G C Lichtenberg: “It is as if our languages were confounded: when we want a thought, they bring us a word; when we ask for a word, they give us a dash; and when we expect a dash, there comes a piece of bawdy.”

W H Auden: "But in my arms till break of day / Let the living creature lie. / Mortal, guilty, but to me/ The entirely beautiful."

Will Self: “To attempt to write seriously is always, I feel, to fail – the disjunction between my beautifully sonorous, accurate and painfully affecting mental content, and the leaden, halting sentences on the page always seems a dreadful falling short. It is this failure – a ceaseless threnody keening through the writing mind – that dominates my working life, just as an overweening sense of not having loved with enough depth or recklessness or tenderness dominates my personal one.”

John Gray: "Unlike Schopenhauer, who lamented the human lot, Leopardi believed that the best response to life is laughter. What fascinated Schopenhauer, along with many later writers, was Leopardi’s insistence that illusion is necessary to human happiness."

Art Spiegelman: "You know words in a way are hitting you on the left side of your brain, music and visual arts hit on the right side of the brain, so the idea is to pummel you, to send you from left brain to right brain and back until you're as unbalanced as I am."

विलास सारंग: "संदर्भ कुठलेही असोत, संस्कृत, इंग्रजी, बुद्धिवादी, तांत्रिक, इतिहासाचे, खगोलशास्त्राचे, आधुनिक पदार्थविज्ञानाचे, शिवकालीन व पेशवाईतील बखरीचे, अगणित ज्ञानक्षेत्रांचे, अशा वैविध्यपूर्ण ज्ञानावर लेखन- विशेषत: कवितालेखन- उभं राहत."

Saturday, March 30, 2013

Why Do Women Have No Pockets and Other Such Questions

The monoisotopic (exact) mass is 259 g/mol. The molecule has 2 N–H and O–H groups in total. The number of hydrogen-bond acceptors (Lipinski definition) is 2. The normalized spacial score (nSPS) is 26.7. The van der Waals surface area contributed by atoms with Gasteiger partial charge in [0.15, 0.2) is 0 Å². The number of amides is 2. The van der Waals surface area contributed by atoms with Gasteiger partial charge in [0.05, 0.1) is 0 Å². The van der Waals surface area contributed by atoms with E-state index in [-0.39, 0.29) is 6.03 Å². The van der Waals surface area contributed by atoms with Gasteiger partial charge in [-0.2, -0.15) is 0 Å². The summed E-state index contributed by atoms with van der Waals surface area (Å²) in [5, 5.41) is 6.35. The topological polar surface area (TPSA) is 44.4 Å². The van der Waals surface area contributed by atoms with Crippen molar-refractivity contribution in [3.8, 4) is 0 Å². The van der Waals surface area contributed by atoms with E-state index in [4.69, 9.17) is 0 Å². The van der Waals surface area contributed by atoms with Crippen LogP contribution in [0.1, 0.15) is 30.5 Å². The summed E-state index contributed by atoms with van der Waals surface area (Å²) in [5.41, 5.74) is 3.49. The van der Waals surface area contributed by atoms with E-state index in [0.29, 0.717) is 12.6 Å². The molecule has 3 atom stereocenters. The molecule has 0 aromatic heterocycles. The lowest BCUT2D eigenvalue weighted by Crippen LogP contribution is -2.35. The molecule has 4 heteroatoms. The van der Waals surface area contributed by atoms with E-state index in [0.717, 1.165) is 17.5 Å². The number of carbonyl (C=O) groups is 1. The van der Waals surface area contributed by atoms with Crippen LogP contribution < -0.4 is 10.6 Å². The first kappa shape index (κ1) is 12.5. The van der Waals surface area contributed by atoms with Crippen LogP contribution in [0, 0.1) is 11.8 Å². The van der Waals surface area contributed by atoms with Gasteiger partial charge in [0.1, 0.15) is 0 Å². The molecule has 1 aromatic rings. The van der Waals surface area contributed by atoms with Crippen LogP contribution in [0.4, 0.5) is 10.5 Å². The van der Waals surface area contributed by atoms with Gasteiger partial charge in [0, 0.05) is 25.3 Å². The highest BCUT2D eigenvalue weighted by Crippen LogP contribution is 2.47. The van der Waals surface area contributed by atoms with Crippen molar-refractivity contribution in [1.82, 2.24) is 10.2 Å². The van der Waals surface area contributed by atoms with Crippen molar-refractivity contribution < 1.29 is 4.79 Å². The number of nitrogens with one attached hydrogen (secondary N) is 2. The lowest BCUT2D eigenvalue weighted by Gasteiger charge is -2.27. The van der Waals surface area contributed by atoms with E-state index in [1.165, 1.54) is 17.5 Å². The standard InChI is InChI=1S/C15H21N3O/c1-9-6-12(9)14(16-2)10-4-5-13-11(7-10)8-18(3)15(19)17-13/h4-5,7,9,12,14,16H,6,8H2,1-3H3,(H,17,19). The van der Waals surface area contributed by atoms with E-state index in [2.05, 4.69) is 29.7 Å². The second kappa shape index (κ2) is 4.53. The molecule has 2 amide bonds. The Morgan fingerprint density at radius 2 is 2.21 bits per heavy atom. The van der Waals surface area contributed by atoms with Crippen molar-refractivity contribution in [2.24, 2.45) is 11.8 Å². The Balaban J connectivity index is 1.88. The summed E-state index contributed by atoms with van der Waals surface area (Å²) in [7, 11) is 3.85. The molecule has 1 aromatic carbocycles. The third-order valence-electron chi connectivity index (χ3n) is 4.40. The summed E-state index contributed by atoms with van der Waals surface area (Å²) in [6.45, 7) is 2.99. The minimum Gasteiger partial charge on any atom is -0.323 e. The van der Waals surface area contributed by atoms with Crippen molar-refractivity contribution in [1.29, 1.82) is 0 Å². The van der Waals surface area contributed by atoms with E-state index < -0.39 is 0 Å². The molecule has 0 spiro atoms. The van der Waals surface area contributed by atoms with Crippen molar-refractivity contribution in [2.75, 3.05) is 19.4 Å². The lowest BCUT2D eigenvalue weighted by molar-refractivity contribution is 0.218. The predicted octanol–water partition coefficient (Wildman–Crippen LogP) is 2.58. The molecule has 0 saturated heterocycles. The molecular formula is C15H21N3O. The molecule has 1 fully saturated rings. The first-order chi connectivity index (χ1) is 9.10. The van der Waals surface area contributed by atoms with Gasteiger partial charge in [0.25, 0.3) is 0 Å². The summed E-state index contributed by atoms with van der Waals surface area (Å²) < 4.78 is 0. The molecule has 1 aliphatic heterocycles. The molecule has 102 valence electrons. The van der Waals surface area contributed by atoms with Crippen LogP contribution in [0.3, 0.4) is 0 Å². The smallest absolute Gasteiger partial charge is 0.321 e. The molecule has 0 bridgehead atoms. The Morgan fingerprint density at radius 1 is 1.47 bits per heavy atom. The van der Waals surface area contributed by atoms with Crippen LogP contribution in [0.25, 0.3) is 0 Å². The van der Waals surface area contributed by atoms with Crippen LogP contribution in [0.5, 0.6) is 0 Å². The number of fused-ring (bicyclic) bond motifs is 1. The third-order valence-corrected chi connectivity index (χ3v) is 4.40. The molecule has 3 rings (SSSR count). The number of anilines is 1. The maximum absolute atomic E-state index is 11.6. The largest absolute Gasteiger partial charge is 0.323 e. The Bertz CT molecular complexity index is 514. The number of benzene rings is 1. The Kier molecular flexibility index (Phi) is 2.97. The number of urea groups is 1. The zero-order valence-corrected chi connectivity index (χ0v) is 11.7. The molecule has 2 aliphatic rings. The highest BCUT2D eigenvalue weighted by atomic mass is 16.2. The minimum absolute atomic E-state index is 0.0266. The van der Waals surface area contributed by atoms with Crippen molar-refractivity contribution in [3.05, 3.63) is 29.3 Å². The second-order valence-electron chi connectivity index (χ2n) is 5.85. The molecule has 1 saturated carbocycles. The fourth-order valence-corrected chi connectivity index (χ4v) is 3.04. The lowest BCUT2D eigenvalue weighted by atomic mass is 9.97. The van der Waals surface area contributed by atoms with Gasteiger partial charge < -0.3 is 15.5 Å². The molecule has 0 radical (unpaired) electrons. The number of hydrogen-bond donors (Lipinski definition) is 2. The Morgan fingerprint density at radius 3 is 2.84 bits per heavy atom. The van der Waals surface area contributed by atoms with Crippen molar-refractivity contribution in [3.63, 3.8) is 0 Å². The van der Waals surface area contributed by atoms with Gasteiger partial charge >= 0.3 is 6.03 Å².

Julia Felsentha, 'Why clothing sizes make no sense', Slate, December 28 2012:

 "If your clothes are made-to-measure—as they were in an earlier era, particularly for wealthy women—there’s no need for a standard set of sizes...And as wealthy women began to purchase premade clothing, pressure mounted to ensure that it fit in a consistent way.  

The ready-to-wear sizing system that existed prior to the ‘40s was first developed for menswear. Scholars have found evidence of standardized men’s sizing as far back as the Revolutionary War. By the War of 1812, the Army was in the practice of holding stocks of ready-made uniforms sized according to a single measurement, of the chest—based on the assumption that you could deduce from it a proportional understanding of the rest of a man’s body. So, when manufacturers in the early 20th century began to produce women’s clothing, they based women’s sizes exclusively on a single measurement: the bust.
The only problem? Bust measurements on their own are not particularly accurate indicators of a woman’s size or of the rest of her proportions. As we all know, some small women have very large breasts, and some large women have very small ones. This sizing conundrum was particularly irksome to the Mail Order Association of America, which was well aware by the late 1930s that women often returned clothing because of poor fit...

...Women’s sizes were derived from bust size—with all other measurements based on the proportions of an hourglass figure—"

My wife's cousin's engagement took place in the last week of December 2012.

Cousin's mother's blouse- even a simple sleeveless affair- and not a designer one to be worn on  the occasion-  was a big deal.

To make sure there was no goof up on that front, she got a trial blouse stitched by a tailor in our area. It came out perfect. Since he passed the test, he was given the 'real' thing. Every once concerned was happy and confident. And why not?

It was screwed up big time! The lady said she had never seen a worse blouse in her life! 

In the end though all was sorted out amicably and every one that mattered looked pretty in the pictures and videos. I stuffed myself with Veg and Panir  Manchurian and generally avoided photographers until a mandatory picture.

I am so tired of listening to these 'evil tailor stories' now because they seem to happen all the time.

On the other hand, the last time I got my trouser or shirt stitched was in the last century. [It was not always the case though. I still remember:  we were to catch a morning train (Deccan Express) for Pune from Miraj- then metre gauge- in 1965 to attend my mother's brother's wedding. My father, my brother and I were at the tailor previous night after 8 PM- then very late hour-  waiting for our clothes to delivered. I still remember my exasperation!]